Rise of the Data Designer
A buzzword to say the least, but Data Science is here to stay. The field has popular open source tools- namely R and Python- but many of the concepts and mathematics have been around for over 50 years. Many candidates are able to access this industry with little to no resistance. Data science requires a blend of both qualitative and quantitative skill sets. Quantitative analysis has been largely the focus for this emerging field, but qualitative analysis side will start gaining traction. Communication and design are slowly entering the data scientist’s repertoire, and these will give rise to a new position, the data designer.
The unique blend of backgrounds and skills required by the data scientist role has created a diverse spectrum of talent. Hiring data scientists for organizations is challenging because many do not share the same background. That, in combination with a poor understanding of what a data scientist actually does, has made finding the right data scientist like a finding a needle in a haystack.
Data science is a blend of statistics, computer science, and data visualization. Data science is a quickly evolving field that has given rise to these positions:
- Data Engineers evolve from ETL developers. Combined with machine learning, algorithm, and traditional computer science, they are able to create the big data pipelines that power all of your applications today.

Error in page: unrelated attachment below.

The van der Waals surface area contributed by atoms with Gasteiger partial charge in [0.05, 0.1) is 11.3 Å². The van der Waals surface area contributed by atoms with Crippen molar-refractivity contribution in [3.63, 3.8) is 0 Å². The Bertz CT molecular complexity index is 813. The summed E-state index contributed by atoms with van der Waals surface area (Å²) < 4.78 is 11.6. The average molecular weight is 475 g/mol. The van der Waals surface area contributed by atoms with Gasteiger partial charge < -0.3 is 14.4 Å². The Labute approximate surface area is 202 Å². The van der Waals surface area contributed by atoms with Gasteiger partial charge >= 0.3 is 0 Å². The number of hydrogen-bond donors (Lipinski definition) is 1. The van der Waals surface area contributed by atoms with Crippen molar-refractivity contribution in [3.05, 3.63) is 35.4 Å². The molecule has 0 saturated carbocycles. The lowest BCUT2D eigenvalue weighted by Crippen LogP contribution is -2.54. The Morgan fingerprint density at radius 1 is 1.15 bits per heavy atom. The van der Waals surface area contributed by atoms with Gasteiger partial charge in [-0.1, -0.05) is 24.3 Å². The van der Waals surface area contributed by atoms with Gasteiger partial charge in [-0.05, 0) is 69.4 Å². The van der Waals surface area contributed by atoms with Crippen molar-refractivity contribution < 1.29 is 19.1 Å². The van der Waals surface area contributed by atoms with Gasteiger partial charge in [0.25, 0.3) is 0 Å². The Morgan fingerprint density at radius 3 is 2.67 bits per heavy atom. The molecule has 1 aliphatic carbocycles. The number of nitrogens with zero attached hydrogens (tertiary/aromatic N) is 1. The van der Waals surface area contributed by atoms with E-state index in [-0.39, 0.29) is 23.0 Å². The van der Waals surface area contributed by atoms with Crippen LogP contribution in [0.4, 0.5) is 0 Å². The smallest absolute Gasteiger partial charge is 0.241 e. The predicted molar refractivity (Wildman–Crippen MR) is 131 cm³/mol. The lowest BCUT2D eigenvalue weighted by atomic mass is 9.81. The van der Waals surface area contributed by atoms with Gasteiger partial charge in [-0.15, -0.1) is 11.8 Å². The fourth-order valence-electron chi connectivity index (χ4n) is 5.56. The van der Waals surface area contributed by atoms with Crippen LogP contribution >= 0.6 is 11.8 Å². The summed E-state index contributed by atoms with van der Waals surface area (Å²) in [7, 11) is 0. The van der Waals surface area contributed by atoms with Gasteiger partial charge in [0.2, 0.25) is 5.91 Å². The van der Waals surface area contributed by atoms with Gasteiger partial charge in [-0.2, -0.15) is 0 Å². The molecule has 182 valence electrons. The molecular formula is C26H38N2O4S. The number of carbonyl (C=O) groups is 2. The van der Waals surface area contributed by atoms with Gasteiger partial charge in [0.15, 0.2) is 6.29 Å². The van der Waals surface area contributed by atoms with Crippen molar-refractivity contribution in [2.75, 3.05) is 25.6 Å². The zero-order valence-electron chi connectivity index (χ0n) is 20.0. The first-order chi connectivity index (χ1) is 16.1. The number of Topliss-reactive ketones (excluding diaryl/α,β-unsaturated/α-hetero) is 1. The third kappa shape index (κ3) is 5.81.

- Data Analysts mix traditional business analysis with data science. Think of the data analyst as a junior data scientist. They have an emerging understanding of statistics, and their role in an organization is to undercover data trends and document opportunities for advancement. Another term called Citizen Data Science fits in this category.
- Data DesignerUsing concepts from UI design, data visualization,and entry-level computer science topics, this role takes data curated from a data scientist or applications like R or Python and turns it into discernible and digestible form.
Communicating machine learning and data curated through the data science process—namely through data visualization—is going to need a trained eye to effectively communicate. The experience and interface of data is going to be the greatest challenge for meaningful analytics. Data designers are urgently needed to effectively communicate this information.
Dieter Rams, a well-known industrial designer, put forth the principle that good design involves as little design as possible. Good design combines humanistic, social, and technical aspects into a cohesive and harmonious medium. Data is ubiquitous in our daily lives, but giving it meaning will be the primary mission of our emerging data designers. Data is our new medium and we need design to give it life.
Design will be the fabric that stitches together the qualitative and quantitative elements for a data scientist. Many disciplines are currently evolving away from the confines of a job description, and that will greatly benefit the data science field.
Republished from LinkedIn Pulse (https://www.linkedin.com/pulse/rise-data-designer-justin-richie)